Having spent a good amount of time playing Battleborn’s single-player and multiplayer offerings, I can say this with certainty: Battleborn is NOT Overwatch. I feel it’s important to point this out right away, because comparisons between the two are being made far too often. In reality, while both happen to be first-person shooters with a diverse cast of characters, that’s pretty much where the similarities end.
So what is Battleborn all about? Well, just imagine what the offspring would be if developer Gearbox Software's Borderlands had a lovechild with DOTA. Many of Battleborn's gameplay elements harken back to classic MOBA game mechanics, such as character leveling, waves of creeps, and the fact that you're stuck with your chosen character for the duration of a match.
That said, the humor, shooting mechanics, co-op gameplay, and even some of the artistic elements feel like they wouldn’t be out of place on Pandora. Overall, the game looks and sounds great. Though the UI can be confusing at first, with a bit of study it'll soon become second nature.
Battleborn can be played with up to 5-player co-op and even supports split screen, which is great because honestly, multiplayer is the main course here. The single-player campaign, which lasts about 6-7 hours, is probably the weakest link in the experience. While the campaign does reward you with lore, unfortunately the universe isn't all that interesting to begin with. A generic evil space empire threatens to take over the galaxy and only the elite BATTLEBORN can stop them... yada yada, we’ve heard it all before. The dialogue and humor are clearly influenced by Borderlands, but even they aren't able to prop the game up on their own.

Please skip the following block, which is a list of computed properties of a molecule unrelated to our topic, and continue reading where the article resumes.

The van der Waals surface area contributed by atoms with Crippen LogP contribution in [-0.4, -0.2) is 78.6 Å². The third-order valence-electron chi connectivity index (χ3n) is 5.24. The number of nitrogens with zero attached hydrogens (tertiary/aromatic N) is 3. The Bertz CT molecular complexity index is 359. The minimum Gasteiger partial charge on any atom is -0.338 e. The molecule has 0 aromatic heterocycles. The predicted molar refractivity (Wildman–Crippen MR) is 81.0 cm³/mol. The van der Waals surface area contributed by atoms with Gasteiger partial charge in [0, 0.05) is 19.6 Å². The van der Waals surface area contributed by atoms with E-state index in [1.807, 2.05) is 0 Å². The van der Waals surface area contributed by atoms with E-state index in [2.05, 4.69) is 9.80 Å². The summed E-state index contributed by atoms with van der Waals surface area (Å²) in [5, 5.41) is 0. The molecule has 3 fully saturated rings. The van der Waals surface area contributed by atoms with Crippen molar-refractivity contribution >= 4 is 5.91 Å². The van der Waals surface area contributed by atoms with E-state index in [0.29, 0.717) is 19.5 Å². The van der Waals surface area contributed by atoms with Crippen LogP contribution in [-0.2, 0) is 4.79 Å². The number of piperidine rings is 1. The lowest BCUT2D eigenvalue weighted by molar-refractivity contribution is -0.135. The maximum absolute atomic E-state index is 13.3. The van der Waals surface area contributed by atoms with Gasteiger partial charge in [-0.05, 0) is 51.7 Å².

On top of that, the structure of the campaign feels more akin to a co-op horde mode than a true single-player experience. While some of the boss fights are quite good, the majority of your time will be spent dealing with wave after wave of braindead, unmemorable enemies before reaching the next checkpoint. The campaign actually becomes worse the deeper you get into it, and I found myself cursing some badly-placed checkpoints and difficulty spikes in the later levels.
Thankfully, slogging through the single-player nets you brand new characters and loot for the multiplayer, where the real meat of the game lies.
Battleborn features three separate modes of play: Incursion, Meltdown, and Capture. Incursion is basically a MOBA, where you're tasked with leading waves of creeps into enemy sentries, with the ultimate goal of destroying the enemy base. Unlike traditional MOBAs, Incursion only has one lane, but there's enough hidden paths to allow for some interesting maneuvers. Meltdown is similar to Smite’s Arena mode, where you must lead your creeps into the enemy portal to reduce their ticket count, while Capture is simply a team fight over control points. All three modes are enjoyable, but as of this writing they suffer from only having two maps each, since the levels soon wear thin. On top of that, I’ve had issues with matchmaking imbalances, but hopefully that's something Gearbox can address in an upcoming patch.